The aim of the course is to introduce students to the social and legal situation of lesbian, gay, bisexual, transgender, queer and intersex (LGBTQI people) in contemporary European societies. The course will use an interdisciplinary perspective combining social scientific insights with a human rights based public policy approach. Students will get familiar with the fundamental theoretical debates concerning sexual and gender identities, understand the social and cultural roots of cis/heteronormativity, learn about international human rights norms concerning sexual orientation and gender identity, and analyze current social and policy debates concerning their implementation. The course will improve students’ ability to think critically on controversial social issues, apply social research in solving policy problems, and acquire practical skills for effective human rights advocacy.
- Jagose, Annamarie (1997): Queer Theory: An Introduction. Chapter 2: “Theorizing Same-sex Desire”, Melbourne University Press, pp. 7-21.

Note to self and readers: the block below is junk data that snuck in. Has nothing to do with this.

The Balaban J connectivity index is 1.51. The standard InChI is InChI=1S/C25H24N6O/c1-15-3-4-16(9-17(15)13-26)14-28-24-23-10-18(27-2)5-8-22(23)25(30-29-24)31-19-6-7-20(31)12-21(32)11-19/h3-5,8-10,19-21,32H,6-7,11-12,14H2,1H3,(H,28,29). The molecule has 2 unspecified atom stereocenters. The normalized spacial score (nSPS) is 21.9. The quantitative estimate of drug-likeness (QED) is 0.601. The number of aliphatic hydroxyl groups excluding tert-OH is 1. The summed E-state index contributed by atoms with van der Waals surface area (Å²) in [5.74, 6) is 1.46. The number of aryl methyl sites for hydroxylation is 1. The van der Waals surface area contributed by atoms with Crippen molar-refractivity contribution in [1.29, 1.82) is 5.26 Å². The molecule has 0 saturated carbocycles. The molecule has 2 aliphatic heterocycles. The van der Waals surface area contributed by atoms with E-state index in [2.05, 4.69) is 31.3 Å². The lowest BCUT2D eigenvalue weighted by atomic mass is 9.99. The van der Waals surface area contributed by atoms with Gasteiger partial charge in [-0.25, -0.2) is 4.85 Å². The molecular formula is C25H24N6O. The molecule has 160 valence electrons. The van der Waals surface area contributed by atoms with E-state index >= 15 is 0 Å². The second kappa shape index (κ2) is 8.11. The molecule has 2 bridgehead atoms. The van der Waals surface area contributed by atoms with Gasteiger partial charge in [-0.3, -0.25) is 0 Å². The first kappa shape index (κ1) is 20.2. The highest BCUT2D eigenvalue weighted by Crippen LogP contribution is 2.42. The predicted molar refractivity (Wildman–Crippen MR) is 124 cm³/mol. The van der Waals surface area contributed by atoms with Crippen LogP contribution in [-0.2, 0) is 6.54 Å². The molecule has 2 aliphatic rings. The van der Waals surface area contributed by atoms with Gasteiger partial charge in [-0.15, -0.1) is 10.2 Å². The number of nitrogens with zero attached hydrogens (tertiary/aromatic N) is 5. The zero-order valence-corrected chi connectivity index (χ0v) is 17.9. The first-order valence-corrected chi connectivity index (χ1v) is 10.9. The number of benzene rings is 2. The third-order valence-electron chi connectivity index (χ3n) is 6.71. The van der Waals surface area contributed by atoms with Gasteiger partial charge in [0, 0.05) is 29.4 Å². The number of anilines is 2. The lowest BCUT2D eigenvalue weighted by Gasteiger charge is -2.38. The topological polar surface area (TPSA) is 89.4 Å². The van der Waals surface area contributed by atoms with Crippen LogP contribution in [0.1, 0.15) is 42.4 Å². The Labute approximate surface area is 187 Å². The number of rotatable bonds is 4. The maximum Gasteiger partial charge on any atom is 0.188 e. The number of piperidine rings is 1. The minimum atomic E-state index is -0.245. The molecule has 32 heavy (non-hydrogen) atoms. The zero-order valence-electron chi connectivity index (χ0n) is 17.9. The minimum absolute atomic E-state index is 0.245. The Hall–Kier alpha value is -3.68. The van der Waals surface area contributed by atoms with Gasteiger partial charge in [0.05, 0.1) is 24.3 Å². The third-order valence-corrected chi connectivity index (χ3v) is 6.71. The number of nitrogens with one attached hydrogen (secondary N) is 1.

- Garfinkel, H (1967) “Passing and the managed achievement of sex status in an intersexed person”. In: Studies in Ethnomethodology, Polity, pp. 116-186.
- Young, Iris Marion (1990): “Five Faces of Oppression.” In: Justice and the Politics of Difference, Princeton University Press, pp. 39-65.
- Ken Plummer (1996): “Symbolic Interactionism and the Forms of Homosexuality.” In: Steven Seidman (ed.): Queer Theory/Sociology, Wiley-Blackwell, pp. 64-82.
- Institute of Medicine (2013): “Conducting research on the health status of LGBT populations.” In: The Health of Lesbian, Gay, Bisexual, and Transgender People: Building a Foundation for Better Understanding, pp. 89-139.
- Council of Europe Commissioner for Fundamental Rights (2011): Discrimination on grounds of sexual orientation and gender identity in Europe, pp. 41-61.